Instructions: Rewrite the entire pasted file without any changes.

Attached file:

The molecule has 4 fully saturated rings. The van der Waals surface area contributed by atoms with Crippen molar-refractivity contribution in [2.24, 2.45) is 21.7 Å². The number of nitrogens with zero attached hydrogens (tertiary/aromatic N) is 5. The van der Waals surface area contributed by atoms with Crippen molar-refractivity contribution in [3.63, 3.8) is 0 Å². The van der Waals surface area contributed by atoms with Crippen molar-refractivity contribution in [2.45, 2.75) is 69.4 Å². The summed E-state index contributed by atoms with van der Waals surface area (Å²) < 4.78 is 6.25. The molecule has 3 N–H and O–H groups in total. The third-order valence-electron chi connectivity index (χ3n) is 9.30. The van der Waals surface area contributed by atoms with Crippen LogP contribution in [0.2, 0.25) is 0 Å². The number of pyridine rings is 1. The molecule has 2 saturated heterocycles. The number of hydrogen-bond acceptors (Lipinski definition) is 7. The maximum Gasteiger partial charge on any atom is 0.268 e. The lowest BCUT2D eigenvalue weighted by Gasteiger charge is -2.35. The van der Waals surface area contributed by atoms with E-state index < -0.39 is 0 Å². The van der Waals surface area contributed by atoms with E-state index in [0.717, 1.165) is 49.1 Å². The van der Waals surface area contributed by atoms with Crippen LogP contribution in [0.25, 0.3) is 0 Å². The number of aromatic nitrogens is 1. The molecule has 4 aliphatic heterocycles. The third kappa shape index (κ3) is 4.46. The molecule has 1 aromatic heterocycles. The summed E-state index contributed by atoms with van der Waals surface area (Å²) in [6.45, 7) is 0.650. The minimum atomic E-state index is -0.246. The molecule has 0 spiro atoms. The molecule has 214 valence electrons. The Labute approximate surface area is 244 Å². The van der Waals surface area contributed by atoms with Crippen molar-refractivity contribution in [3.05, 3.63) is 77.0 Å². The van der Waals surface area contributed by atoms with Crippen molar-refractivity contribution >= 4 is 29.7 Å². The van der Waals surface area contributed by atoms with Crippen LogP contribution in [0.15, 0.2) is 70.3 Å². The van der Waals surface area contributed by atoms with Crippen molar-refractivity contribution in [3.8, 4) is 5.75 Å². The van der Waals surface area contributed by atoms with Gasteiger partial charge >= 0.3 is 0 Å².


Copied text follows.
The molecule has 4 fully saturated rings. The van der Waals surface area contributed by atoms with Crippen molar-refractivity contribution in [2.24, 2.45) is 21.7 Å². The number of nitrogens with zero attached hydrogens (tertiary/aromatic N) is 5. The van der Waals surface area contributed by atoms with Crippen molar-refractivity contribution in [3.63, 3.8) is 0 Å². The van der Waals surface area contributed by atoms with Crippen molar-refractivity contribution in [2.45, 2.75) is 69.4 Å². The summed E-state index contributed by atoms with van der Waals surface area (Å²) < 4.78 is 6.25. The molecule has 3 N–H and O–H groups in total. The third-order valence-electron chi connectivity index (χ3n) is 9.30. The van der Waals surface area contributed by atoms with Crippen LogP contribution in [0.2, 0.25) is 0 Å². The number of pyridine rings is 1. The molecule has 2 saturated heterocycles. The number of hydrogen-bond acceptors (Lipinski definition) is 7. The maximum Gasteiger partial charge on any atom is 0.268 e. The lowest BCUT2D eigenvalue weighted by Gasteiger charge is -2.35. The van der Waals surface area contributed by atoms with E-state index < -0.39 is 0 Å². The van der Waals surface area contributed by atoms with E-state index in [0.717, 1.165) is 49.1 Å². The van der Waals surface area contributed by atoms with Crippen LogP contribution in [0.25, 0.3) is 0 Å². The number of aromatic nitrogens is 1. The molecule has 4 aliphatic heterocycles. The third kappa shape index (κ3) is 4.46. The molecule has 1 aromatic heterocycles. The summed E-state index contributed by atoms with van der Waals surface area (Å²) in [6.45, 7) is 0.650. The minimum atomic E-state index is -0.246. The molecule has 0 spiro atoms. The molecule has 214 valence electrons. The Labute approximate surface area is 244 Å². The van der Waals surface area contributed by atoms with Crippen molar-refractivity contribution in [3.05, 3.63) is 77.0 Å². The van der Waals surface area contributed by atoms with Crippen molar-refractivity contribution >= 4 is 29.7 Å². The van der Waals surface area contributed by atoms with Crippen LogP contribution in [0.15, 0.2) is 70.3 Å². The van der Waals surface area contributed by atoms with Crippen molar-refractivity contribution in [3.8, 4) is 5.75 Å². The van der Waals surface area contributed by atoms with Gasteiger partial charge >= 0.3 is 0 Å².